Other parts of this series:
Executing a successful RPA transformation means taking into account a number of factors including leadership, governance, talent and engagement with stakeholders. Gaining buy-in from the CIO and IT teams is essential, as well.
In my last post I discussed the great potential of Robotic Process Automation (RPA) in helping insurers reduce costs and make back-office operations more efficient. We have identified a number of key factors that help organizations successfully undertake automation initiatives.
- Vision, leadership and governance. Insurers need a well-defined “top down” automation strategy and vision.
- Leveraging expert teams and practices. A dedicated team of robotics and operational excellence practitioners helps industrialize automation capabilities and employ best-in-class tools and methods.
- Emphasizing culture change and engagement. Success depends in part upon obtaining buy-in from beneficiaries and stakeholders and upon establishing roles, responsibilities and expectations from the outset – including early engagement with IT and the CIO.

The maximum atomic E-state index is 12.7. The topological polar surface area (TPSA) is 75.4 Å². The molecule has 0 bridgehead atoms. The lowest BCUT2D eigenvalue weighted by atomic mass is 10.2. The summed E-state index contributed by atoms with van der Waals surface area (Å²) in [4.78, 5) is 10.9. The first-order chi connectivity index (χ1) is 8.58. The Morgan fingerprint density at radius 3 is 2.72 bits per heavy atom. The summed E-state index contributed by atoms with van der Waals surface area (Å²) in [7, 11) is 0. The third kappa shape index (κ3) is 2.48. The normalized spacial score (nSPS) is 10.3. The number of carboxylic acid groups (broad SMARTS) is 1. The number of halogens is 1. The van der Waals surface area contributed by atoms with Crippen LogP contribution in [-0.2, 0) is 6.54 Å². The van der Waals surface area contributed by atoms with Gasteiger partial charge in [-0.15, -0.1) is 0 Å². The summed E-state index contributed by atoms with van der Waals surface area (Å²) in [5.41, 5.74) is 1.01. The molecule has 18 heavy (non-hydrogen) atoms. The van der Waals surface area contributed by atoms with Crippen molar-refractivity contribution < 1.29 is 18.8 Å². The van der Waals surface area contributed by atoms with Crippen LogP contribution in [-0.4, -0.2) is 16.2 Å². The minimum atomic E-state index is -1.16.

- Establishing the “factory”. The implementation should include milestones and should use agile practices to deliver at speed.
- Investing in change. Targets and benefits should be tracked with clear accountability and data should be used to make adjustments and cut projects which will not deliver planned benefits.
With these factors in mind, the organization can undertake a transformation initiative, typically in three stages. The first stage involves quick wins and rapid cost take-outs to build momentum and fund subsequent initiatives. In the second stage, technology is optimized to identify and implement intelligent workflow systems and digital distribution channels. Finally, the third stage of operational transformation sees a move to platform simplification along with changes to the operation’s organizational architecture.
RPA can have an enormous effect on insurance operations, but transformation is complex and demands an understanding of multiple factors. When implemented properly, however, the return on investment can be both significant and rapid.